Really. So why has inXile become more and more skittish about saying they want an intelligent game for clever players. Where is the emphasis on long dialogues, deep character development, slow and thoughtful puzzle-like combat, and huge discussions on the way the tides interfere in different parts of the game's design?

You can't have it both ways, Zombra. Either they emphasize and drive the sell of the game on being complex underneath, but satisfying and narratively unexhausting on top. Or else they keep their mouths shut and suddenly go mum about the decisions that go completely against that design-philosophy - that we were sold on the kickstarter with.

And frankly this kind of pointless and public deference to inxile is beneath you. Really, "they probably have control". "I believe this out of being a community moderator on their public forums, where they do not post any more, because they are so confident in all their decisions now". It's pathetic.

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Re: Updated Our Journal (59): Polish & Interface Improvements, Looking Forward

Post by kilobug » November 24th, 2016, 3:11 am

retroquark wrote:And what I want to hear is that the crisis encounter design wasn't separated out of the rulesystem with it's own buffer for balancing purposes. I want to hear that inXile doesn't think that is a satisfying way to design a game.
You are aware that health bar in particular, and more generally having some different resources (health bar, mana pool, health potions, arrows, ...) within the combat parts and within the exploration/dialogue part is the case in _every_ CRPG (including PST), right ? So no CRPG ever was designed in a "satisfying way", until _tabletop_ Numénera came out, and the only "satisfying" CRPG ever would be to blindly apply tabletop Numénera rules ?

Honestly... I can understand you liked the Numénera Pool system and common resource between combat and Effort usage outside of combat. It's a neat idea that can be nice if done well (even if I do understand it makes balancing much harder in a computer game, so probably not worth the huge trouble). But come on. Your superlative and ridiculous claims, your accusations against inXile's intent not backed by any evidence, your over-inflating of a relatively minor issue... that just discredits your initial, understandable, point. You're not helping your own cause that way, quite the opposite.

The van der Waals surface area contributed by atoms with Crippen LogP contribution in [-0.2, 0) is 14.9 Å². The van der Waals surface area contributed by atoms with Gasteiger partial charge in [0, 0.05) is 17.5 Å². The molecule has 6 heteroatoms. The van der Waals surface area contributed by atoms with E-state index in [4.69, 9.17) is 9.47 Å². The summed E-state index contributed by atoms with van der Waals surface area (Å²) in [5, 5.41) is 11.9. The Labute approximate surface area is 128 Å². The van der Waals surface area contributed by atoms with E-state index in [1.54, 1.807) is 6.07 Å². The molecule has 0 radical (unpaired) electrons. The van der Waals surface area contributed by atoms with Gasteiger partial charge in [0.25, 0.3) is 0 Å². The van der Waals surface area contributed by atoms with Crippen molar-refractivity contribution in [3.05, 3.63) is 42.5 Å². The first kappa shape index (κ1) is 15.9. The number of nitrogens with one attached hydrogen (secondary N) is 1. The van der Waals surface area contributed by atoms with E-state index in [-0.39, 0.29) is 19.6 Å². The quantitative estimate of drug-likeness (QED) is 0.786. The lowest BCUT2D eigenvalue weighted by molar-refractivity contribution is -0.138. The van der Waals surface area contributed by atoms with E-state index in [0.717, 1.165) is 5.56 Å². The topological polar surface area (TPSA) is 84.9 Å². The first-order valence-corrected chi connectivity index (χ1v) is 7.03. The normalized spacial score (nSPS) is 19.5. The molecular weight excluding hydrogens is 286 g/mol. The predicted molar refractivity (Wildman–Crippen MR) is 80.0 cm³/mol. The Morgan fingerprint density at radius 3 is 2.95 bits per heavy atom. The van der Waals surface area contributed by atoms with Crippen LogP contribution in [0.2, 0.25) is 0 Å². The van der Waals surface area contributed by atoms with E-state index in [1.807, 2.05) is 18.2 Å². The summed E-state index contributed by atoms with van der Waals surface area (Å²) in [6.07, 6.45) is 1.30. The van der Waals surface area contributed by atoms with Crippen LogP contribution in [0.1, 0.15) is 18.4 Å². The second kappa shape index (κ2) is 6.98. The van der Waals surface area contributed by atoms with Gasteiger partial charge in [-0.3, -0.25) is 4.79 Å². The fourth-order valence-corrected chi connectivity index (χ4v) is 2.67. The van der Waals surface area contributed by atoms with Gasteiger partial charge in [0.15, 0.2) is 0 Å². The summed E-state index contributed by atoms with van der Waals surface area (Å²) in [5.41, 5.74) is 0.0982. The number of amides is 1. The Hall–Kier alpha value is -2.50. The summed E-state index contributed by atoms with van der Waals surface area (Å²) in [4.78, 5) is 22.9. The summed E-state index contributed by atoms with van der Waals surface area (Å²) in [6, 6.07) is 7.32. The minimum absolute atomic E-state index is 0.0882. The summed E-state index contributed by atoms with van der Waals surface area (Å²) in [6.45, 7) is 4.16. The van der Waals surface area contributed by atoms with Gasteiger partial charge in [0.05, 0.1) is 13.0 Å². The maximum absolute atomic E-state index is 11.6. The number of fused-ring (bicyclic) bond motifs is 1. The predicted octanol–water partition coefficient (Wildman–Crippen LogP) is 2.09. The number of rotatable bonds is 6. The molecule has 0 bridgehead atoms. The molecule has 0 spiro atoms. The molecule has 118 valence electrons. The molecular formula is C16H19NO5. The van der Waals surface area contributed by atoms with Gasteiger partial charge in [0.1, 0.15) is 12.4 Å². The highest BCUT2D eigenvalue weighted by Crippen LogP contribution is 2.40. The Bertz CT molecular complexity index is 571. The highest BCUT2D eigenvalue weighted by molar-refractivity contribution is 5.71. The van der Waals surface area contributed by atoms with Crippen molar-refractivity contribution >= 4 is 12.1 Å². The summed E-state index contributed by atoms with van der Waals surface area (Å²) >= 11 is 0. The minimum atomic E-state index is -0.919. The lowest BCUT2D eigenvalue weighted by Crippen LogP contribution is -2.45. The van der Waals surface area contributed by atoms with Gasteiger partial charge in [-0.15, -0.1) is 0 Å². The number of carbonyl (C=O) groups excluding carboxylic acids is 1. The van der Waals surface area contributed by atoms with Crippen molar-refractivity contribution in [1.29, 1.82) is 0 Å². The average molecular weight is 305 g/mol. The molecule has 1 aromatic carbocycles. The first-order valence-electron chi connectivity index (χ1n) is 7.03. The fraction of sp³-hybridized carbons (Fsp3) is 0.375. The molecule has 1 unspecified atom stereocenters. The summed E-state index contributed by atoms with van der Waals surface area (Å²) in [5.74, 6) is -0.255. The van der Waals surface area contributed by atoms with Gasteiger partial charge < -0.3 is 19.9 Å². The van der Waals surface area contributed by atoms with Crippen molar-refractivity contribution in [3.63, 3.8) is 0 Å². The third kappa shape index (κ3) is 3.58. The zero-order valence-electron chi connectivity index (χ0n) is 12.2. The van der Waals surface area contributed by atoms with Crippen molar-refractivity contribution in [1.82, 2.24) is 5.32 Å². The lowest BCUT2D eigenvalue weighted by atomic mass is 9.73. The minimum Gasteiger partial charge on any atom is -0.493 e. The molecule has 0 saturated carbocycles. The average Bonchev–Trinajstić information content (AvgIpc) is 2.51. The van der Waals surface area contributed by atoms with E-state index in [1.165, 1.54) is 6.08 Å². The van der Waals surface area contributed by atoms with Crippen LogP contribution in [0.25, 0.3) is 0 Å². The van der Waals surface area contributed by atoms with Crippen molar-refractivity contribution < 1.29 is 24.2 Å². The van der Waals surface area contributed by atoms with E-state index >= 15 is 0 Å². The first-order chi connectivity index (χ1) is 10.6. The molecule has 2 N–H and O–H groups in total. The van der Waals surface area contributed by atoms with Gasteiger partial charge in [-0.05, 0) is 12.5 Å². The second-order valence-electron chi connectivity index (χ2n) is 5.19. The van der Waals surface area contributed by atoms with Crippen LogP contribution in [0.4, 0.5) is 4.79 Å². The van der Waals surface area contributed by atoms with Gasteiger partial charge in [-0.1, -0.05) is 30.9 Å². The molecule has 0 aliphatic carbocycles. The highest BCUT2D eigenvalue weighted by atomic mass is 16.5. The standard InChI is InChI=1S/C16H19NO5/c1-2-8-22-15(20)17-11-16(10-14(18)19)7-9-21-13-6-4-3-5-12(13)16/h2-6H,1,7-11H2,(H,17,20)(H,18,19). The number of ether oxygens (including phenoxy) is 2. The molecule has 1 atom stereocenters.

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Re: Updated Our Journal (59): Polish & Interface Improvements, Looking Forward

Post by anonymous6059 » November 24th, 2016, 4:33 am

Woolfe wrote:
Stuurminator wrote:
anonymous6059 wrote:The Cypher system is pretty simple and it should of been pretty easy for them to of kept the core aspects of the system intact.
I see this argument a lot, and I think it behooves me to say something: a (tabletop roleplaying) system being simple does not make it easier to convert to video game format. Quite the opposite, in fact; simple systems are designed as such to offload some arbitration to the GM's human mind.

Mechanically complex systems are easily to convert to CRPGs because computers don't mind working with a lot of rules and minutiae. Streamlined systems are much harder because they generally are built with the assumption that the rules will take a backseat to a human's subjective judgment, something computers don't do well at all.
This this this.

I agree that computers can take on and do a lot of the processing, so they should make use of this to make determination of mechanical events much more complex. Ie instead of just an RNG, you have an RNG that is modified by skill, stat, difficulty of test, light levels, weather, pressure, morale, some small annoying child standing nearby wailing in your ear etc etc. That is the easy stuff though.

The hard stuff is replacing the GM with "algorithms". You have to try and cover as many options as possible, where a gm would just work with whatever the player tries to do, the computer to do that must know all the options in advance.

It is never as easy as it seems. You will go one way, thinking "easy as bro", then some annoying player says, I want to do it that way instead. At which point all your careful designs and plans start to unravel because that way just happens to not be easy, and it causes all the easy stuff you have done to unravel, and become not easy.